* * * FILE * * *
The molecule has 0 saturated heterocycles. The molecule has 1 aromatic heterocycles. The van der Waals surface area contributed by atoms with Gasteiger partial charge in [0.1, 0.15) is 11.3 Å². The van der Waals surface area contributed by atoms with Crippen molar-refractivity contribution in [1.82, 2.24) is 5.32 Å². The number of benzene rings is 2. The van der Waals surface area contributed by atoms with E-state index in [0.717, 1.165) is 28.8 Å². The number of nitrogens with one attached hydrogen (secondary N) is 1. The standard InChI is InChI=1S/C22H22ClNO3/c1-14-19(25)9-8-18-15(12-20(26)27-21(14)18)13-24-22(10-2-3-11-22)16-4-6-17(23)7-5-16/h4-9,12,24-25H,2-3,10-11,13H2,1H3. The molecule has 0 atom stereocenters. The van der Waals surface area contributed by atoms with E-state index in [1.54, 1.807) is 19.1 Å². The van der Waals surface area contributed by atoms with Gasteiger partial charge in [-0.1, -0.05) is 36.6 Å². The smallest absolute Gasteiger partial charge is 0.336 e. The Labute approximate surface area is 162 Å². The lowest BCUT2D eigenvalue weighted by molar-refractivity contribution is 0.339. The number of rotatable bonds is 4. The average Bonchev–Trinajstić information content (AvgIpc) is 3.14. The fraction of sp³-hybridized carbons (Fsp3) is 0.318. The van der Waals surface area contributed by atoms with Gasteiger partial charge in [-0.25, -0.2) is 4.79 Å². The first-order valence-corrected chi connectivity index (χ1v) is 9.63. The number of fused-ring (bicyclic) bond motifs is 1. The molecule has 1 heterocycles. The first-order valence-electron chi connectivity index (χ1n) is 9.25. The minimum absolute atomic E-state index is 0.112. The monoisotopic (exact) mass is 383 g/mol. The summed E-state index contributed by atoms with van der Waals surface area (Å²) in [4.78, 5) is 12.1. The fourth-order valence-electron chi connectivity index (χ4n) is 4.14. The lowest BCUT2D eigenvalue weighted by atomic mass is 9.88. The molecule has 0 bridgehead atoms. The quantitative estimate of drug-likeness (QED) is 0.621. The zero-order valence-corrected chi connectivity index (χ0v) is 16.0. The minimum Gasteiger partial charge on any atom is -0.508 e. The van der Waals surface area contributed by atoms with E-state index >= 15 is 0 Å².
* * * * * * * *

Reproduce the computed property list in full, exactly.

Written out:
The molecule has 0 saturated heterocycles. The molecule has 1 aromatic heterocycles. The van der Waals surface area contributed by atoms with Gasteiger partial charge in [0.1, 0.15) is 11.3 Å². The van der Waals surface area contributed by atoms with Crippen molar-refractivity contribution in [1.82, 2.24) is 5.32 Å². The number of benzene rings is 2. The van der Waals surface area contributed by atoms with E-state index in [0.717, 1.165) is 28.8 Å². The number of nitrogens with one attached hydrogen (secondary N) is 1. The standard InChI is InChI=1S/C22H22ClNO3/c1-14-19(25)9-8-18-15(12-20(26)27-21(14)18)13-24-22(10-2-3-11-22)16-4-6-17(23)7-5-16/h4-9,12,24-25H,2-3,10-11,13H2,1H3. The molecule has 0 atom stereocenters. The van der Waals surface area contributed by atoms with E-state index in [1.54, 1.807) is 19.1 Å². The van der Waals surface area contributed by atoms with Gasteiger partial charge in [-0.1, -0.05) is 36.6 Å². The smallest absolute Gasteiger partial charge is 0.336 e. The Labute approximate surface area is 162 Å². The lowest BCUT2D eigenvalue weighted by molar-refractivity contribution is 0.339. The number of rotatable bonds is 4. The average Bonchev–Trinajstić information content (AvgIpc) is 3.14. The fraction of sp³-hybridized carbons (Fsp3) is 0.318. The van der Waals surface area contributed by atoms with Gasteiger partial charge in [-0.25, -0.2) is 4.79 Å². The first-order valence-corrected chi connectivity index (χ1v) is 9.63. The number of fused-ring (bicyclic) bond motifs is 1. The molecule has 1 heterocycles. The first-order valence-electron chi connectivity index (χ1n) is 9.25. The minimum absolute atomic E-state index is 0.112. The monoisotopic (exact) mass is 383 g/mol. The summed E-state index contributed by atoms with van der Waals surface area (Å²) in [4.78, 5) is 12.1. The fourth-order valence-electron chi connectivity index (χ4n) is 4.14. The lowest BCUT2D eigenvalue weighted by atomic mass is 9.88. The molecule has 0 bridgehead atoms. The quantitative estimate of drug-likeness (QED) is 0.621. The zero-order valence-corrected chi connectivity index (χ0v) is 16.0. The minimum Gasteiger partial charge on any atom is -0.508 e. The van der Waals surface area contributed by atoms with E-state index >= 15 is 0 Å².